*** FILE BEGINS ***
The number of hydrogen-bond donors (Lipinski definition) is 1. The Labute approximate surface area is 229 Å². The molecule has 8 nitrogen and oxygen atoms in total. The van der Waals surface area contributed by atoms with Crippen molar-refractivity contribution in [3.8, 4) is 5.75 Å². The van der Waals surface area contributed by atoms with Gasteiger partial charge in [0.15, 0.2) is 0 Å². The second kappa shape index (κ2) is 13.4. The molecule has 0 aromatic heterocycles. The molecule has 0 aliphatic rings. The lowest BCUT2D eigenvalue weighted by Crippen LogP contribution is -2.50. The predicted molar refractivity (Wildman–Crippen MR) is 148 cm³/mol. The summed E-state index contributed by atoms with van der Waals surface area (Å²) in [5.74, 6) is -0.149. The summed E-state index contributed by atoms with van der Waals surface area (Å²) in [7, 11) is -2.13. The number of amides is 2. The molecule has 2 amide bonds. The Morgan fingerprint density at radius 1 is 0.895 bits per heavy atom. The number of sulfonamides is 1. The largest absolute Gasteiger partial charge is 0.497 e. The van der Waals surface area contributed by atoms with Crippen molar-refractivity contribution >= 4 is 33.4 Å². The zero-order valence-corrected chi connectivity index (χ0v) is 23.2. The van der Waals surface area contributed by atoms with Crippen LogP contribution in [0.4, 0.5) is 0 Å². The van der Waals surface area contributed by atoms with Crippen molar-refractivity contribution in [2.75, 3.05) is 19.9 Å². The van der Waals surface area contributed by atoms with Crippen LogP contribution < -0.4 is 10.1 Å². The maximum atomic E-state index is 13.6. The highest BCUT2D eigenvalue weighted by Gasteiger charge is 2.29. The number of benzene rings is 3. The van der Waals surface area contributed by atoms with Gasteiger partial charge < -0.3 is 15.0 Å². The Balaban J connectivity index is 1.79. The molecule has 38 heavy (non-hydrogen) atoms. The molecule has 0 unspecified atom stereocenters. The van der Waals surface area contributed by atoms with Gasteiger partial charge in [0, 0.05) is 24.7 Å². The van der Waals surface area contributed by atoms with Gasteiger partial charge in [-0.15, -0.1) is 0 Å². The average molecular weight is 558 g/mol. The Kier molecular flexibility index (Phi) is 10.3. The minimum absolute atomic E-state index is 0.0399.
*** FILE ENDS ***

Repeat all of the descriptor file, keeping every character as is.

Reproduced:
The number of hydrogen-bond donors (Lipinski definition) is 1. The Labute approximate surface area is 229 Å². The molecule has 8 nitrogen and oxygen atoms in total. The van der Waals surface area contributed by atoms with Crippen molar-refractivity contribution in [3.8, 4) is 5.75 Å². The van der Waals surface area contributed by atoms with Gasteiger partial charge in [0.15, 0.2) is 0 Å². The second kappa shape index (κ2) is 13.4. The molecule has 0 aromatic heterocycles. The molecule has 0 aliphatic rings. The lowest BCUT2D eigenvalue weighted by Crippen LogP contribution is -2.50. The predicted molar refractivity (Wildman–Crippen MR) is 148 cm³/mol. The summed E-state index contributed by atoms with van der Waals surface area (Å²) in [5.74, 6) is -0.149. The summed E-state index contributed by atoms with van der Waals surface area (Å²) in [7, 11) is -2.13. The number of amides is 2. The molecule has 2 amide bonds. The Morgan fingerprint density at radius 1 is 0.895 bits per heavy atom. The number of sulfonamides is 1. The largest absolute Gasteiger partial charge is 0.497 e. The van der Waals surface area contributed by atoms with Crippen molar-refractivity contribution >= 4 is 33.4 Å². The zero-order valence-corrected chi connectivity index (χ0v) is 23.2. The van der Waals surface area contributed by atoms with Crippen LogP contribution in [0.4, 0.5) is 0 Å². The van der Waals surface area contributed by atoms with Crippen molar-refractivity contribution in [2.75, 3.05) is 19.9 Å². The van der Waals surface area contributed by atoms with Crippen LogP contribution < -0.4 is 10.1 Å². The maximum atomic E-state index is 13.6. The highest BCUT2D eigenvalue weighted by Gasteiger charge is 2.29. The number of benzene rings is 3. The van der Waals surface area contributed by atoms with Gasteiger partial charge < -0.3 is 15.0 Å². The Balaban J connectivity index is 1.79. The molecule has 38 heavy (non-hydrogen) atoms. The molecule has 0 unspecified atom stereocenters. The van der Waals surface area contributed by atoms with Gasteiger partial charge in [0, 0.05) is 24.7 Å². The van der Waals surface area contributed by atoms with Gasteiger partial charge in [-0.15, -0.1) is 0 Å². The average molecular weight is 558 g/mol. The Kier molecular flexibility index (Phi) is 10.3. The minimum absolute atomic E-state index is 0.0399.